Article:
Please also note that if you are travelling with heavy luggage in the rear, or towing a trailer or caravan, it is wise to slightly increase the pressure in your rear tyres to avoid oversteer.

When and how often should you inspect your tyres

Recommended tyre pressure figures always refer to ‘cold’ tyres that haven’t been on the move for a few hours. Driving around town causes your tyres to heat up, which increases the pressure in your tyres, so checking your tyre pressure just after driving will give you a false reading.

Therefore, if you are driving to a garage or petrol station to inspect your tyres, it is best to choose a location that is only a short drive away.

Tyre manufacturers generally recommend that you check your tyre pressure on a monthly basis, as passenger cars typically lose around one PSI of pressure every month through natural causes, and even more in the winter months.

How to check your tyre pressure

Once you have found your recommended PSI reading, you are ready to check your tyre pressure.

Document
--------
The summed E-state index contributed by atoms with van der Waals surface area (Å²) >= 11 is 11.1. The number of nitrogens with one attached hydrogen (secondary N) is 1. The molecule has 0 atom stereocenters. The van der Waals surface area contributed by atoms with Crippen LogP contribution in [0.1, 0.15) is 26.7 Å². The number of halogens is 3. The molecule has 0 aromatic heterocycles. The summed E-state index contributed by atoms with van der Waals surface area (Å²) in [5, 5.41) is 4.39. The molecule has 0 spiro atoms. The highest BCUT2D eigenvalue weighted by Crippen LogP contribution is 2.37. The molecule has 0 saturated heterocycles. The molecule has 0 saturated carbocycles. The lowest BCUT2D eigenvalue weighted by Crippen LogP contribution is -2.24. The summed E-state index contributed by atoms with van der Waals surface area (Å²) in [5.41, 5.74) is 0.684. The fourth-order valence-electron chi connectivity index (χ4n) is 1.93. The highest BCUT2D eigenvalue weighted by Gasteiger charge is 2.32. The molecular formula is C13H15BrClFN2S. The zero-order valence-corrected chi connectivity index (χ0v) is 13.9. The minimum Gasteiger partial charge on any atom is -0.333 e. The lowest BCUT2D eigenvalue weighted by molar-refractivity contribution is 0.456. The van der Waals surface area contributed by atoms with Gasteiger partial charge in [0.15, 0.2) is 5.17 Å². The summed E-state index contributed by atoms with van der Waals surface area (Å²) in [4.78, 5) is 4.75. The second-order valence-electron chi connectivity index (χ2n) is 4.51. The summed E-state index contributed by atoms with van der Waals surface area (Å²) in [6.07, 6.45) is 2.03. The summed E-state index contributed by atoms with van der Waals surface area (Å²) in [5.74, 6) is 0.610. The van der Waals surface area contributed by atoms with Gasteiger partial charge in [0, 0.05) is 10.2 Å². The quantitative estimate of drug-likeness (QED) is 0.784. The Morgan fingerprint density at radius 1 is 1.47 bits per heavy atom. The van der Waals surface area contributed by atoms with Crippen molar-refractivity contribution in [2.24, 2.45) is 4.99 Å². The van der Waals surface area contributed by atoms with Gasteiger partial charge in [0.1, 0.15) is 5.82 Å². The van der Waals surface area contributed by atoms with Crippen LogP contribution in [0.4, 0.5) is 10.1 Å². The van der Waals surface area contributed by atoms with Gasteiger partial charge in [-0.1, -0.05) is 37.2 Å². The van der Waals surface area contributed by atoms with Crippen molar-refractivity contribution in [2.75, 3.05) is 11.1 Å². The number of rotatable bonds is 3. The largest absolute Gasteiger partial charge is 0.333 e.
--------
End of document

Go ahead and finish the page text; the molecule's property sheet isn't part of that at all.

Checking tyre pressure at a petrol station

Most petrol station forecourts have their own pressure gauge and air pump that you can use for a small fee. Some of these tyre pump machines allow you to pay with coins, and others require a token purchased from the petrol station counter.

It usually costs about 50p to use the pump for four minutes, which should give you enough time to check all four tyres. When safely parked in front of the machine:

  1. Find the valve caps on each of your tyres, which jut out between the spokes of the alloys, and remove them (but keep them safe!)
  2. Insert the payment or required token, and then select the tyre pressure in PSI you would like using the +/- buttons on the air pump
  3. Connect the pump’s air hose to the tyre valve where the valve cap used to sit, and the machine should then show you a current pressure reading for the tyre.
  4. The pump will then inflate or deflate the tyre to match your chosen PSI value, and will start beeping when it is done.
  5. Repeat these steps for the other three tyres
  6. Remember to screw the tyre valve caps back on before you set off